Importing binary files without removable storage nor non-bundled

From: Tony Duell <>
Date: Thu Jan 6 18:09:35 2005

> >> "Binary reads from a device are not
> >> allowed" is the message at 8753 in DR-DOS 3.41.
> On Wed, 5 Jan 2005, Vintage Computer Festival wrote:
> > The question I haven't seen answered yet is, "Well, why the hell not???"
> The real answer is: there is no out-of-band signalling, so one of

The obvious out-of-band signal is a keypress (either the 'Any key' or
some partciular one like ctrl-C). In other words, COPY /B should copy all
characters from the serial port to the file _without modification_ until
there's a keypress. The user has to start the copy, get the other device
to start sending data, then press a key when it's finished.

> the 128 in-band symbols (SUB, 26 decimal) is chosen to mean "END
> OF FILE". It's borrowed from CP/M-80; I don't know where DR got
> it; it seems un-DEC-ish.
> ("Out of band" signalling is, for RS-232 et al, the hardware
> handshake lines. No one likes them, everyone complains like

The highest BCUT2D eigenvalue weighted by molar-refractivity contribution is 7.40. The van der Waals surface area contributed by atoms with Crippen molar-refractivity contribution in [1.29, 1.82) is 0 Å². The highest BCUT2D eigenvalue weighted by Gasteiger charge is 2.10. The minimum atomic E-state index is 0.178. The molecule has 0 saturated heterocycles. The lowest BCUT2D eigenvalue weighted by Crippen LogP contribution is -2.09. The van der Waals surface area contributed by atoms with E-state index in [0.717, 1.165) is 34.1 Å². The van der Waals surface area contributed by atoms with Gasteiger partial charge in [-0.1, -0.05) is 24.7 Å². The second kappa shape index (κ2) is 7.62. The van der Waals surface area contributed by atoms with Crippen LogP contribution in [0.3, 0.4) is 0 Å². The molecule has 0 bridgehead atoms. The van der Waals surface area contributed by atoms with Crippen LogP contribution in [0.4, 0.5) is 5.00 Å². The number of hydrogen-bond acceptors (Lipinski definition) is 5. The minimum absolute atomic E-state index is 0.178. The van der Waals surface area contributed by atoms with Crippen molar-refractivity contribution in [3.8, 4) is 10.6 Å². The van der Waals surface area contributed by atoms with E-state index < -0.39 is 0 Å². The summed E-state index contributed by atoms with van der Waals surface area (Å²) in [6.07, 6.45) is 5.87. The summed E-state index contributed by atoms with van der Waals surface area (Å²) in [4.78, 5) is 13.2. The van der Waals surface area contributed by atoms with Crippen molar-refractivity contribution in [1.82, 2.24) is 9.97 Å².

> babies, so they have essentially been deprecated.)

That's mainly because they are not hardware handshake lines, at least not
for things like that. They were status lines between a terminal and the
local modem, not the device at the other end of the link. Using them for
flow cotnrol is actually contrary to the RS232 standard (or at least the
one I saw).

I suppose using the for end-of-file (which could be taken to be similar
to loss-of-carrier or something) would sort-of comply with the standards,
but I doubt that was ever done.

Problem is that if you use them as they were originally intended then
you'll have problems because nobody else does that. I remember bitterly
doing battle with the HP82164 RS232 interface. This seems to have been
designed by someboy who has read the standard but has never seen a
real-world 'RS232' device. I seem to remember some very odd pin-swaps to
get it working...

Received on Thu Jan 06 2005 - 18:09:35 GMT

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